Funding

Data accessed for this project were combined from studies supported by the National Institutes of Health, National Institute on Aging projects K23 AG046379 and R21 AG049332.

Conflict of Interest

The authors declare that the research was conducted in the absence of any commercial or financial relationships that could be construed as a potential conflict of interest.

Publisher's Note

All claims expressed in this article are solely those of the authors and do not necessarily represent those of their affiliated organizations, or those of the publisher, the editors and the reviewers. Any product that may be evaluated in this article, or claim that may be made by its manufacturer, is not guaranteed or endorsed by the publisher.

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Keywords: experimental pain, psychophysics, race, sex, thermal pain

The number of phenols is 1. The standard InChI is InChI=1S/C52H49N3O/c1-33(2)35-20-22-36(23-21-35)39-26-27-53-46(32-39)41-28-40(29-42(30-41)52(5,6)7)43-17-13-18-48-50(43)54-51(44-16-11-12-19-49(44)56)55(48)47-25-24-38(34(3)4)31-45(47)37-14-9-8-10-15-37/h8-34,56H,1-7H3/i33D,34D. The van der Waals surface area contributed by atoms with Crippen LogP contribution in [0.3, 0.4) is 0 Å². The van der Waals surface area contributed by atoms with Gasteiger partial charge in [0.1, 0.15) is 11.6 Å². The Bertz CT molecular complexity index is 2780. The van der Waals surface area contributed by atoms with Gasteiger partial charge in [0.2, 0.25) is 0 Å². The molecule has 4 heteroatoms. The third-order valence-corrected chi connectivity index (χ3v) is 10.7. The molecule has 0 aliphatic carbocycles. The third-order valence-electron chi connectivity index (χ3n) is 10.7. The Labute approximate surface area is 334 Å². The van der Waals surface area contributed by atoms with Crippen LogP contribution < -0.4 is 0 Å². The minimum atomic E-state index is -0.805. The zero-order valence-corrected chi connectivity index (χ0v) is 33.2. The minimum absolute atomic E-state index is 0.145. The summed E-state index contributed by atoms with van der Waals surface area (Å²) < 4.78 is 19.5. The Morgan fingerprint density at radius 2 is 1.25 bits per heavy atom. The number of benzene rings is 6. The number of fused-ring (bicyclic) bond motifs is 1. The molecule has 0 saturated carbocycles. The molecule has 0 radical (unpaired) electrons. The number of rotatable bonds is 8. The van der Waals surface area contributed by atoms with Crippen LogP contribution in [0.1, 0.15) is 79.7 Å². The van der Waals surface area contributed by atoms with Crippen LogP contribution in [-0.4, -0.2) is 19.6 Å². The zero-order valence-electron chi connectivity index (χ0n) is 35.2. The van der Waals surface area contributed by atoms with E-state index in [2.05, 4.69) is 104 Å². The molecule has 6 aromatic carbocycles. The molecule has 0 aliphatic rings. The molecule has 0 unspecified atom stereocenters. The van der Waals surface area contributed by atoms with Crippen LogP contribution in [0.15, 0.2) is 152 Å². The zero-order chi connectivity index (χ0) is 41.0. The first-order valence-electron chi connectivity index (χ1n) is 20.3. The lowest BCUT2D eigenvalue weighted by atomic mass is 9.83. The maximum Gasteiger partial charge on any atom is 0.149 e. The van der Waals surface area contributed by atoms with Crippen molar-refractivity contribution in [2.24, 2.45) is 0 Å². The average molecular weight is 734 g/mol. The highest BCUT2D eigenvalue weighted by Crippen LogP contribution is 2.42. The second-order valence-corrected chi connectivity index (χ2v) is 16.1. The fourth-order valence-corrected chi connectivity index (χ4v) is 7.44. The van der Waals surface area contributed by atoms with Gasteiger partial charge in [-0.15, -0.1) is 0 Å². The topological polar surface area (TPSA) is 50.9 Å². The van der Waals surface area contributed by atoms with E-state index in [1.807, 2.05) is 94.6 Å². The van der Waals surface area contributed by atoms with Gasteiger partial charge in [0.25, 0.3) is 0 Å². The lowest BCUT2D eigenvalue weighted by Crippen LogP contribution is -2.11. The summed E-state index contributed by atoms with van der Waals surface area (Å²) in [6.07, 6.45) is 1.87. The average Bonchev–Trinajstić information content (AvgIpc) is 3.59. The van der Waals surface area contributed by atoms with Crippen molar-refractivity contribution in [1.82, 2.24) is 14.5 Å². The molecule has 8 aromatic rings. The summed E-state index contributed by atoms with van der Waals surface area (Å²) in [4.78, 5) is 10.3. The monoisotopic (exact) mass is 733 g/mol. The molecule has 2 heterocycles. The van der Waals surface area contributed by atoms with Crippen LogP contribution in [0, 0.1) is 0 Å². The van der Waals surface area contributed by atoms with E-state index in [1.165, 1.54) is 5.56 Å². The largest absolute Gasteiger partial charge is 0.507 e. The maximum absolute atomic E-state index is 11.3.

Citation: Moss KO, Wright KD, Tan A, Rose KM, Scharre DW, Gure TR, Cowan RL, Failla MD and Monroe TB (2021) Race-Related Differences Between and Within Sex to Experimental Thermal Pain in Middle and Older Adulthood: An Exploratory Pilot Analysis. Front. Pain Res. 2:780338. doi: 10.3389/fpain.2021.780338

Received: 20 September 2021; Accepted: 25 October 2021;
Published: 17 November 2021.

Edited by:

Ann Horgas, University of Florida, United States

Reviewed by:

Fernand Anton, University of Luxembourg, Luxembourg
Daniel Whibley, University of Michigan, United States

Copyright © 2021 Moss, Wright, Tan, Rose, Scharre, Gure, Cowan, Failla and Monroe. This is an open-access article distributed under the terms of the Creative Commons Attribution License (CC BY). The use, distribution or reproduction in other forums is permitted, provided the original author(s) and the copyright owner(s) are credited and that the original publication in this journal is cited, in accordance with accepted academic practice. No use, distribution or reproduction is permitted which does not comply with these terms.

*Correspondence: Karen O. Moss, moss.391@osu.edu